Astronomers use cosmic gravity to create a 'black-hole-scope'
The Integral, Fermi and Swift space observatories have used the magnifying power of a cosmic lens to explore the inner regions of a supermassive black hole.
Gamma rays are highly energetic radiation emitted by some of the most extreme objects in our Universe. Jets of gamma rays moving at close to the speed of light stream from the areas around black holes, for example. These jets are thought to be emitted by superheated material spinning wildly as it is devoured by the hungry black hole.
Our telescopes will never be powerful enough to reveal these inner regions, and scientists struggle to examine exactly how these jets are unleashed into the Universe.
"Because we can't clearly see what's going on, we don't fully understand this behaviour," says Andrii Neronov of the University of Geneva, Switzerland, lead author on the Nature Physics paper published online today.
"However, our method allowed us to 'resolve' this region, and get an insight into the patch of space directly surrounding a supermassive black hole known as PKS 1830-211."
This black hole lies many billions of light-years away. Neither ESA's Integral satellite nor NASA's Fermi gamma-ray telescope can observe the region unaided, but a lucky coincidence provides a helping hand: gravitational microlensing.
"From Earth, black holes are tiny. They're just so very far away," notes Dr Neronov. "Trying to observe PKS 1830-211 is like trying to look at an ant sitting on the Moon.
"None of our telescopes can observe something so small, so we used a trick to resolve the ant: a huge gravitational lens."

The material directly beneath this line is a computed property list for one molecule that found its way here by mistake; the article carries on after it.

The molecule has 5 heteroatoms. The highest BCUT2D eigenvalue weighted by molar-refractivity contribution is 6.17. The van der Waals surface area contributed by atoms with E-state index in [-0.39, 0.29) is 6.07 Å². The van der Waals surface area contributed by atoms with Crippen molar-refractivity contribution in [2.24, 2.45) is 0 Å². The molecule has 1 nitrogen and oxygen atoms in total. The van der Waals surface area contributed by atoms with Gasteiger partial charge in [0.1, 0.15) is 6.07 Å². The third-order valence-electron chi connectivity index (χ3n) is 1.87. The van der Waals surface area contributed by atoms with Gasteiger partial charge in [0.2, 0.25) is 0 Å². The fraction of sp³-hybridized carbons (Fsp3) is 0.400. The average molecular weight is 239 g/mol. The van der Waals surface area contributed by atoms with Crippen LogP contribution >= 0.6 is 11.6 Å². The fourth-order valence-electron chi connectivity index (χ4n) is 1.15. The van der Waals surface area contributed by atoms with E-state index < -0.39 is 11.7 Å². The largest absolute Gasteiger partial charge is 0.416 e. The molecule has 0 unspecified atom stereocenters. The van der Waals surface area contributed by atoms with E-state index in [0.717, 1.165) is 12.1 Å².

Massive cosmic objects, from single stars to galaxy clusters, bend and focus the light that flows around them with their gravity, acting like giant magnifying glasses.
Dr Neronov and colleagues used a star sitting between their target and Earth to 'zoom in' to the black hole and measure the size of the jet-emitting region – the first time this method has ever been used with gamma rays.
They picked out structures on the same angular scale as that of the Moon ant. The observed patch of sky covers a region about 100 times the Earth–Sun distance. In astronomical terms, this is remarkably small.
"Our observations demonstrate that the gamma rays come from the direct vicinity of the black hole itself," says Dr Neronov. "This gives us some idea about what is and isn't important in generating the jets.
"It's amazing to be able to see such tiny things at such enormous distances from us. I'm very excited to have a 'black-hole-scope' to investigate the inner regions of the jets."
Observing the gamma-ray source with ESA's Integral and NASA's Fermi and Swift allowed the astronomers to build up a more complete picture of the radiation streaming out.
The more energetic gamma rays, detected by Fermi, are seen to be coming from the tiny base of the jet – the 'ant on the Moon'-size region – while the lower energy gamma rays, detected by Integral, were emitted from a much larger surrounding region.
The team also studied X-rays using Integral and Swift. They found these X-rays to be emanating from a region stretching around the hole some 400 billion km or more.
"This black hole is one of the most powerful known objects of its kind. Fully characterising its emission will hopefully give us real insight into how these jets form," says Erik Kuulkers, ESA's Integral project scientist.
"Fortunately, the black hole lies in the field of space located towards the centre of our Galaxy, so Integral sees it often.
"These observations provide unique information about the high-energy processes taking place around supermassive black holes, by allowing us to 'look inside' tiny structures lying very far away from us."